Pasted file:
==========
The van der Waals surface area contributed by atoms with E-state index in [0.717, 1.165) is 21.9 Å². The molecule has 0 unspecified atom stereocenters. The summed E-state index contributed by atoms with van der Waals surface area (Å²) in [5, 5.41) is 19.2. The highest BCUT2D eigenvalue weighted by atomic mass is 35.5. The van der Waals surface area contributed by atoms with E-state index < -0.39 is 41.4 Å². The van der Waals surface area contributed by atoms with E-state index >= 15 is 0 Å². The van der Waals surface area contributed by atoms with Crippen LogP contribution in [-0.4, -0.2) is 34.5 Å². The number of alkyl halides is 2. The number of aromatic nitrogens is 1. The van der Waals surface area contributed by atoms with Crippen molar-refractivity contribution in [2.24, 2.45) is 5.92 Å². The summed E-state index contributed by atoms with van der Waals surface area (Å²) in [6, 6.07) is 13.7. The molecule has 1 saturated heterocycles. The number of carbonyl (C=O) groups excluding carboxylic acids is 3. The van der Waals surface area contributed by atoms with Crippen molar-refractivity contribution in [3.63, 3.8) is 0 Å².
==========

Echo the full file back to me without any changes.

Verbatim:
The van der Waals surface area contributed by atoms with E-state index in [0.717, 1.165) is 21.9 Å². The molecule has 0 unspecified atom stereocenters. The summed E-state index contributed by atoms with van der Waals surface area (Å²) in [5, 5.41) is 19.2. The highest BCUT2D eigenvalue weighted by atomic mass is 35.5. The van der Waals surface area contributed by atoms with E-state index < -0.39 is 41.4 Å². The van der Waals surface area contributed by atoms with E-state index >= 15 is 0 Å². The van der Waals surface area contributed by atoms with Crippen LogP contribution in [-0.4, -0.2) is 34.5 Å². The number of alkyl halides is 2. The number of aromatic nitrogens is 1. The van der Waals surface area contributed by atoms with Crippen molar-refractivity contribution in [2.24, 2.45) is 5.92 Å². The summed E-state index contributed by atoms with van der Waals surface area (Å²) in [6, 6.07) is 13.7. The molecule has 1 saturated heterocycles. The number of carbonyl (C=O) groups excluding carboxylic acids is 3. The van der Waals surface area contributed by atoms with Crippen molar-refractivity contribution in [3.63, 3.8) is 0 Å².